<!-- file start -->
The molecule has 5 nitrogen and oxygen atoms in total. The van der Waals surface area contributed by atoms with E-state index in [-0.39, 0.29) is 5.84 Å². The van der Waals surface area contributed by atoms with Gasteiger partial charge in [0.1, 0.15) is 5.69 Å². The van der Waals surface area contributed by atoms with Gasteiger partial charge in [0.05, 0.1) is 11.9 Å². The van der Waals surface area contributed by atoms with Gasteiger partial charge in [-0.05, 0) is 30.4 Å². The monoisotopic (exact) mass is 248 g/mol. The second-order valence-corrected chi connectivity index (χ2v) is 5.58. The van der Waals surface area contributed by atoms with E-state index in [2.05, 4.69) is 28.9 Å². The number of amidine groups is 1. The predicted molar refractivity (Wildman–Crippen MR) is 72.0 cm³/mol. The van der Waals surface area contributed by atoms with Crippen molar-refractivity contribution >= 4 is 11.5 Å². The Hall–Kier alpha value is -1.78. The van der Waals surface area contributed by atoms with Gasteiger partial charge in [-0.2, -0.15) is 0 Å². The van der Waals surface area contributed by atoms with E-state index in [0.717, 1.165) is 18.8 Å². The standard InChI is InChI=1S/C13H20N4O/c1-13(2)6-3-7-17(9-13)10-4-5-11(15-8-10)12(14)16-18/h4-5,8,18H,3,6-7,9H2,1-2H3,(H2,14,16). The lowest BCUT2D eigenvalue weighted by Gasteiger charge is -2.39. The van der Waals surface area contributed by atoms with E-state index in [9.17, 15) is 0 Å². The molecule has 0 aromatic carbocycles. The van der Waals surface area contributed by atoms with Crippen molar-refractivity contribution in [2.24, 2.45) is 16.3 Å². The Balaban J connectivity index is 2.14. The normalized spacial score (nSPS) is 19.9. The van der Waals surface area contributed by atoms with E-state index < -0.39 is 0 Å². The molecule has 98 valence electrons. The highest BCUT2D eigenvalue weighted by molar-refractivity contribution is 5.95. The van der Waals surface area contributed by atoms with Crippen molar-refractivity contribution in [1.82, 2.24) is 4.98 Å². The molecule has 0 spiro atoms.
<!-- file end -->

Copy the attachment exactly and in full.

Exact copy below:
The molecule has 5 nitrogen and oxygen atoms in total. The van der Waals surface area contributed by atoms with E-state index in [-0.39, 0.29) is 5.84 Å². The van der Waals surface area contributed by atoms with Gasteiger partial charge in [0.1, 0.15) is 5.69 Å². The van der Waals surface area contributed by atoms with Gasteiger partial charge in [0.05, 0.1) is 11.9 Å². The van der Waals surface area contributed by atoms with Gasteiger partial charge in [-0.05, 0) is 30.4 Å². The monoisotopic (exact) mass is 248 g/mol. The second-order valence-corrected chi connectivity index (χ2v) is 5.58. The van der Waals surface area contributed by atoms with E-state index in [2.05, 4.69) is 28.9 Å². The number of amidine groups is 1. The predicted molar refractivity (Wildman–Crippen MR) is 72.0 cm³/mol. The van der Waals surface area contributed by atoms with Crippen molar-refractivity contribution >= 4 is 11.5 Å². The Hall–Kier alpha value is -1.78. The van der Waals surface area contributed by atoms with Gasteiger partial charge in [-0.2, -0.15) is 0 Å². The van der Waals surface area contributed by atoms with E-state index in [0.717, 1.165) is 18.8 Å². The standard InChI is InChI=1S/C13H20N4O/c1-13(2)6-3-7-17(9-13)10-4-5-11(15-8-10)12(14)16-18/h4-5,8,18H,3,6-7,9H2,1-2H3,(H2,14,16). The lowest BCUT2D eigenvalue weighted by Gasteiger charge is -2.39. The van der Waals surface area contributed by atoms with E-state index in [9.17, 15) is 0 Å². The molecule has 0 aromatic carbocycles. The van der Waals surface area contributed by atoms with Crippen molar-refractivity contribution in [2.24, 2.45) is 16.3 Å². The Balaban J connectivity index is 2.14. The normalized spacial score (nSPS) is 19.9. The van der Waals surface area contributed by atoms with E-state index < -0.39 is 0 Å². The molecule has 98 valence electrons. The highest BCUT2D eigenvalue weighted by molar-refractivity contribution is 5.95. The van der Waals surface area contributed by atoms with Crippen molar-refractivity contribution in [1.82, 2.24) is 4.98 Å². The molecule has 0 spiro atoms.